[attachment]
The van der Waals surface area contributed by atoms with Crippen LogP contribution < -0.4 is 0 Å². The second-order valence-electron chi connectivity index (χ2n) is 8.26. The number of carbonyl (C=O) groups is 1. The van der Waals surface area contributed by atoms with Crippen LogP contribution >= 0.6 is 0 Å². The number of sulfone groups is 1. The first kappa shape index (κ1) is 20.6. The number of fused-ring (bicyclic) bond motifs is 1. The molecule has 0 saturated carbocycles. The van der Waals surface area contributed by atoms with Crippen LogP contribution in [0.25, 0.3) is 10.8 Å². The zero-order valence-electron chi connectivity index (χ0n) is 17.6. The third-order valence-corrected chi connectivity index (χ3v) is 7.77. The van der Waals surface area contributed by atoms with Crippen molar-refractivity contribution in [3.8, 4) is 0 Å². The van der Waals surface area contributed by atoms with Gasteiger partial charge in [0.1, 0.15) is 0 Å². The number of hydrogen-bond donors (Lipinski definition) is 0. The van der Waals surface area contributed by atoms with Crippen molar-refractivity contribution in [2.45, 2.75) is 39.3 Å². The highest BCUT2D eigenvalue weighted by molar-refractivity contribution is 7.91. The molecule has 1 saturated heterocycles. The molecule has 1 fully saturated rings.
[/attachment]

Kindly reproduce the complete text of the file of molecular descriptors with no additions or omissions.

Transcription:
The van der Waals surface area contributed by atoms with Crippen LogP contribution < -0.4 is 0 Å². The second-order valence-electron chi connectivity index (χ2n) is 8.26. The number of carbonyl (C=O) groups is 1. The van der Waals surface area contributed by atoms with Crippen LogP contribution >= 0.6 is 0 Å². The number of sulfone groups is 1. The first kappa shape index (κ1) is 20.6. The number of fused-ring (bicyclic) bond motifs is 1. The molecule has 0 saturated carbocycles. The van der Waals surface area contributed by atoms with Crippen LogP contribution in [0.25, 0.3) is 10.8 Å². The zero-order valence-electron chi connectivity index (χ0n) is 17.6. The third-order valence-corrected chi connectivity index (χ3v) is 7.77. The van der Waals surface area contributed by atoms with Crippen molar-refractivity contribution in [3.8, 4) is 0 Å². The van der Waals surface area contributed by atoms with Gasteiger partial charge in [0.1, 0.15) is 0 Å². The number of hydrogen-bond donors (Lipinski definition) is 0. The van der Waals surface area contributed by atoms with Crippen molar-refractivity contribution in [2.45, 2.75) is 39.3 Å². The highest BCUT2D eigenvalue weighted by molar-refractivity contribution is 7.91. The molecule has 1 saturated heterocycles. The molecule has 1 fully saturated rings.